Bottom Line: Specifically, we argue that differences in subject brain geometry yield differences in point-spread functions, resulting in improved spatial localization across subjects.Using a linear minimum-norm inverse to localize this brain activity, we demonstrate that a substantial increase in the spatial accuracy of MEG source localization can result from combining data from subjects with differing brain geometry.Finally, we use a simple auditory N100(m) localization task to show how this effect can influence localization using a recorded neural dataset.

View Article: PubMed Central - PubMed

Affiliation: Institute for Learning and Brain Sciences, University of Washington Seattle, WA, USA.

ABSTRACT
Modern neuroimaging techniques enable non-invasive observation of ongoing neural processing, with magnetoencephalography (MEG) in particular providing direct measurement of neural activity with millisecond time resolution. However, accurately mapping measured MEG sensor readings onto the underlying source neural structures remains an active area of research. This so-called "inverse problem" is ill posed, and poses a challenge for source estimation that is often cited as a drawback limiting MEG data interpretation. However, anatomically constrained MEG localization estimates may be more accurate than commonly believed. Here we hypothesize that, by combining anatomically constrained inverse estimates across subjects, the spatial uncertainty of MEG source localization can be mitigated. Specifically, we argue that differences in subject brain geometry yield differences in point-spread functions, resulting in improved spatial localization across subjects. To test this, we use standard methods to combine subject anatomical MRI scans with coregistration information to obtain an accurate forward (physical) solution, modeling the MEG sensor data resulting from brain activity originating from different cortical locations. Using a linear minimum-norm inverse to localize this brain activity, we demonstrate that a substantial increase in the spatial accuracy of MEG source localization can result from combining data from subjects with differing brain geometry. This improvement may be enabled by an increase in the amount of available spatial information in MEG data as measurements from different subjects are combined. This approach becomes more important in the face of practical issues of coregistration errors and potential noise sources, where we observe even larger improvements in localization when combining data across subjects. Finally, we use a simple auditory N100(m) localization task to show how this effect can influence localization using a recorded neural dataset.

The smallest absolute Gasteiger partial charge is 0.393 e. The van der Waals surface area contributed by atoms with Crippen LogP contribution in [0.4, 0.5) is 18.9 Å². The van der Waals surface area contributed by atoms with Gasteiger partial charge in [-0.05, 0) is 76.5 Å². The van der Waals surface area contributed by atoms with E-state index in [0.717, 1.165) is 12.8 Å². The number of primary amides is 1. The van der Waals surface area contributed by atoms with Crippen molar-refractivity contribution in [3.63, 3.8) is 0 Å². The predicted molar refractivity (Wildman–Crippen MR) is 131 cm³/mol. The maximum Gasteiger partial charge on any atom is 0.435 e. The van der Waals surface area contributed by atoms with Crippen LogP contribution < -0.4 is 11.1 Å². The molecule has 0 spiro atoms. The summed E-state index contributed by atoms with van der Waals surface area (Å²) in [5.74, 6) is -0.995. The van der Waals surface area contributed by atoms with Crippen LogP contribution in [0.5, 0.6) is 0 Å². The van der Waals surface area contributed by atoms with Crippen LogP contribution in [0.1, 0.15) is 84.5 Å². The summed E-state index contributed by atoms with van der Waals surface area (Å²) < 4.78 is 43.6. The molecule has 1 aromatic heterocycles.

No MeSH data available.